I feel that we are in this state now in the United States. Our system has ended up captive to a destructive custom of infighting between various factions that have not balanced themselves out because they refuse to recognize the common good. In the world as a whole we are facing global problems that I think custom prevents us from facing. We continue to live in a manner that is destructive to our collective future, but because we have always done things in a particular way and we accept the new technology that makes life easier, we give no thought to changing our ways. But I am worried that we are going to end up in a situation where large numbers of people suffer and we put ourselves in a dark ages because we are unwilling to part with custom. Montaigne cautions us that as powerful as custom is, fortune is yet stronger and can force our hands.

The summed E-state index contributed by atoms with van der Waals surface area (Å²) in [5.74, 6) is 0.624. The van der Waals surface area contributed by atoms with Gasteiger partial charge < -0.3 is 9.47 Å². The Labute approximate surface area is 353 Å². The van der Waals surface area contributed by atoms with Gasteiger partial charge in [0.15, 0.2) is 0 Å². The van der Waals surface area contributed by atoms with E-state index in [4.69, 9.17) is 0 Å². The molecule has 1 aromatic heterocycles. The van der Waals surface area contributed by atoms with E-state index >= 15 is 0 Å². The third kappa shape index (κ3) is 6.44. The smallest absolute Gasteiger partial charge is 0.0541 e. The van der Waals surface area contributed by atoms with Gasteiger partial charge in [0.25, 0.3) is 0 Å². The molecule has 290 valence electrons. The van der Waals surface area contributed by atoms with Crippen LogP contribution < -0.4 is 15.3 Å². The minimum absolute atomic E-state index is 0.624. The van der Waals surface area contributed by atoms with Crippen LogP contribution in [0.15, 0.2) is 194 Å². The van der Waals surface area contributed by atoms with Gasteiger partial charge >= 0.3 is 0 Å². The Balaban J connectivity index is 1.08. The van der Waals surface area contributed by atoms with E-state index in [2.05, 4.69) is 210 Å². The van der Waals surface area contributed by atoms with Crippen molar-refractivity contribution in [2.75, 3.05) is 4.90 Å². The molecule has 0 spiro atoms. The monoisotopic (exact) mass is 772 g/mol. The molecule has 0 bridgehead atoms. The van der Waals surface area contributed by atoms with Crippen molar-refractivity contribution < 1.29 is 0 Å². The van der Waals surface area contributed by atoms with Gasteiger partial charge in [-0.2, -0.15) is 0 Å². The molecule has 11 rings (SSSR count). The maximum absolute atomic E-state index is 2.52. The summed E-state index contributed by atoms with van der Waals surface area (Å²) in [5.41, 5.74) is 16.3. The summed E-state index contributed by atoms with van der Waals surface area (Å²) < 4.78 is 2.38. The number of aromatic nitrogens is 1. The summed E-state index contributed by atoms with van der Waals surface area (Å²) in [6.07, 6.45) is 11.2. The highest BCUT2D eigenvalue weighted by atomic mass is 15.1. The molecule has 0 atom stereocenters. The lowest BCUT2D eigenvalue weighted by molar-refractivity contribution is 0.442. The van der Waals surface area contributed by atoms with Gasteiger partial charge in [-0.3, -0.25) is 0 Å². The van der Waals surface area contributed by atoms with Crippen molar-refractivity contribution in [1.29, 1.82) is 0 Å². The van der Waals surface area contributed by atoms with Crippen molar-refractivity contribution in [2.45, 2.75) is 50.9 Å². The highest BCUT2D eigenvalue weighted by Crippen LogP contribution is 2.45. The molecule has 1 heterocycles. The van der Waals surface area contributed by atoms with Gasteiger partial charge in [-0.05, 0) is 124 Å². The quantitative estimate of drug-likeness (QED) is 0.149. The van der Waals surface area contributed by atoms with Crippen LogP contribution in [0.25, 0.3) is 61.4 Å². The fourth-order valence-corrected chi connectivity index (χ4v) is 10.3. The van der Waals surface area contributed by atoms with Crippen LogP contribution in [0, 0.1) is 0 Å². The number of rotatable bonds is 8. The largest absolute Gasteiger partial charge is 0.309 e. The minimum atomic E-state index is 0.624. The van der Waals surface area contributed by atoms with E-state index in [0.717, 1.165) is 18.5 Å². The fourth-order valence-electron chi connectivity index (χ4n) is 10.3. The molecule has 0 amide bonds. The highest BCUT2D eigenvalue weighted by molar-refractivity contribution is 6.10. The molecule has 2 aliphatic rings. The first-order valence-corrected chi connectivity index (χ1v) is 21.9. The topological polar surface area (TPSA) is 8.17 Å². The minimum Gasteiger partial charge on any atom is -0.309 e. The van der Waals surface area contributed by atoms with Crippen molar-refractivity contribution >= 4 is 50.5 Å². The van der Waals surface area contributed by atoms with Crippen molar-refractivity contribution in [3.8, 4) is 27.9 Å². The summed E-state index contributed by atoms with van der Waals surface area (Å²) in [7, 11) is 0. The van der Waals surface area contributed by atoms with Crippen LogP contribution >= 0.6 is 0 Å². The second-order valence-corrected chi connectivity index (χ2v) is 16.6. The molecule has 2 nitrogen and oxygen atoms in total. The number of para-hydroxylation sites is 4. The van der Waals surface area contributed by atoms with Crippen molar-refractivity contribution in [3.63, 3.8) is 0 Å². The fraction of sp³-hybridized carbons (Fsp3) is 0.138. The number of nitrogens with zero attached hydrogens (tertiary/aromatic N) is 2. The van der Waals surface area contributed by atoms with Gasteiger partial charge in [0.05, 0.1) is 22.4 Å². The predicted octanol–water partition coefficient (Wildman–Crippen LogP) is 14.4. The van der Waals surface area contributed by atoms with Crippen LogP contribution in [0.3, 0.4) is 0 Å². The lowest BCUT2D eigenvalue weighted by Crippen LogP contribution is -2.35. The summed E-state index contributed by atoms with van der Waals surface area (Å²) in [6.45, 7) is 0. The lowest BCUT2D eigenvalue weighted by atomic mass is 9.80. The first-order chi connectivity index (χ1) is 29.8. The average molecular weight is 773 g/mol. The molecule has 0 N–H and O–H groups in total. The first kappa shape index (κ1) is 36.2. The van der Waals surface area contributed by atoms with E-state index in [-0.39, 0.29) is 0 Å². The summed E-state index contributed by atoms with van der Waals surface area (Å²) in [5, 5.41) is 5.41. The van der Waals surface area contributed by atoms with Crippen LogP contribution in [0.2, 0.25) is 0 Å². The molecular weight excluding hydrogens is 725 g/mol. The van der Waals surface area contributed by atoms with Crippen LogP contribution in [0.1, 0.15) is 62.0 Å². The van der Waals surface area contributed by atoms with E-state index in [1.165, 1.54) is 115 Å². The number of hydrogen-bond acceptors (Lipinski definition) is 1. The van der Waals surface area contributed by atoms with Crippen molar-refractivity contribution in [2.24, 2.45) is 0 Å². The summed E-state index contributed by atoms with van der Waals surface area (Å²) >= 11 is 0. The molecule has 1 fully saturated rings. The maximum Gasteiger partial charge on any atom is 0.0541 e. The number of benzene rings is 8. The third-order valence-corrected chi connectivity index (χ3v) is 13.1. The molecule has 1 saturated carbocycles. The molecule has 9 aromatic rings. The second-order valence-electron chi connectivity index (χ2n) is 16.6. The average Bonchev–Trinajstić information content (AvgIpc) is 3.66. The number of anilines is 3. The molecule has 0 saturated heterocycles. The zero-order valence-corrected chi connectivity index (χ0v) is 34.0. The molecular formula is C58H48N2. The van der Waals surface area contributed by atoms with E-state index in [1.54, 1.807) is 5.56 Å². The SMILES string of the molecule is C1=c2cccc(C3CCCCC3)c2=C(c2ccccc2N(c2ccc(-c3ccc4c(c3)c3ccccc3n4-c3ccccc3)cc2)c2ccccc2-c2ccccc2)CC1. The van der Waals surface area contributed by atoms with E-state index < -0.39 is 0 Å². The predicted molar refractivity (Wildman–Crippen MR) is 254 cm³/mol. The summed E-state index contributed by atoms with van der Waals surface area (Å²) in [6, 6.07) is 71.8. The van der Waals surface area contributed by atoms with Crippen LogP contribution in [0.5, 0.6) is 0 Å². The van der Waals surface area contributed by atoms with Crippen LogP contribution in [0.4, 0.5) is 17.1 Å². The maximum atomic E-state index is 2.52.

“So it is, nevertheless, that Fortune, still reserving her authority in defiance of whatever we are able to do or say, sometimes presents us with a necessity so urgent, that ‘tis requisite the laws should a little yield and give way; and when one opposes the increase of an innovation that thus intrudes itself by violence, to keep a man’s self in so doing, in all place and in all things within bounds and rule against those who have power, and to whom all things are lawful that may an way serve to advance their design, who have no other law nor rule but what serves best to their own purpose, ‘tis a dangerous obligation and an intolerable inequality – Aditum nocendi perfido praestat fides [Putting faith in a treacherous person, opens the door to harm. – Seneca, Oedip., iii. 686] – foreasmuch as the ordinary discipline of a healthy state does not provide against these extraordinary accidents; it presupposes a body that supports itself in its principal members and offices, and a common consent to its obediance and observation.”